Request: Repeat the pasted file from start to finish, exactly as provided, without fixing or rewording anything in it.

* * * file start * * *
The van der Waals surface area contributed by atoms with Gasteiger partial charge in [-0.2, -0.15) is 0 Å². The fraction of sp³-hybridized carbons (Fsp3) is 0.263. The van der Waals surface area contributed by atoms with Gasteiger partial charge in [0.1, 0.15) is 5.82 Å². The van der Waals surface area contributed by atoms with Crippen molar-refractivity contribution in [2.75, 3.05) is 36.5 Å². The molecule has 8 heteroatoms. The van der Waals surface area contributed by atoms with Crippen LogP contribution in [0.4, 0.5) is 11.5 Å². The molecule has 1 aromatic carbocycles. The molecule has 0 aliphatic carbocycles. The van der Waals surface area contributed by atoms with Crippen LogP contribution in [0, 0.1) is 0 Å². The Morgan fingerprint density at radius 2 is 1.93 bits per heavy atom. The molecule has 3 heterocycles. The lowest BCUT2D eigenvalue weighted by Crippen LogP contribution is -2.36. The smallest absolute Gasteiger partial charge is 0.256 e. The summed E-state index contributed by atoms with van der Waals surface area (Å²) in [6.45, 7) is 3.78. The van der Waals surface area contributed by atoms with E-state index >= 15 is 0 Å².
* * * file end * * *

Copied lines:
The van der Waals surface area contributed by atoms with Gasteiger partial charge in [-0.2, -0.15) is 0 Å². The fraction of sp³-hybridized carbons (Fsp3) is 0.263. The van der Waals surface area contributed by atoms with Gasteiger partial charge in [0.1, 0.15) is 5.82 Å². The van der Waals surface area contributed by atoms with Crippen molar-refractivity contribution in [2.75, 3.05) is 36.5 Å². The molecule has 8 heteroatoms. The van der Waals surface area contributed by atoms with Crippen LogP contribution in [0.4, 0.5) is 11.5 Å². The molecule has 1 aromatic carbocycles. The molecule has 0 aliphatic carbocycles. The van der Waals surface area contributed by atoms with Crippen LogP contribution in [0, 0.1) is 0 Å². The Morgan fingerprint density at radius 2 is 1.93 bits per heavy atom. The molecule has 3 heterocycles. The lowest BCUT2D eigenvalue weighted by Crippen LogP contribution is -2.36. The smallest absolute Gasteiger partial charge is 0.256 e. The summed E-state index contributed by atoms with van der Waals surface area (Å²) in [6.45, 7) is 3.78. The van der Waals surface area contributed by atoms with E-state index >= 15 is 0 Å².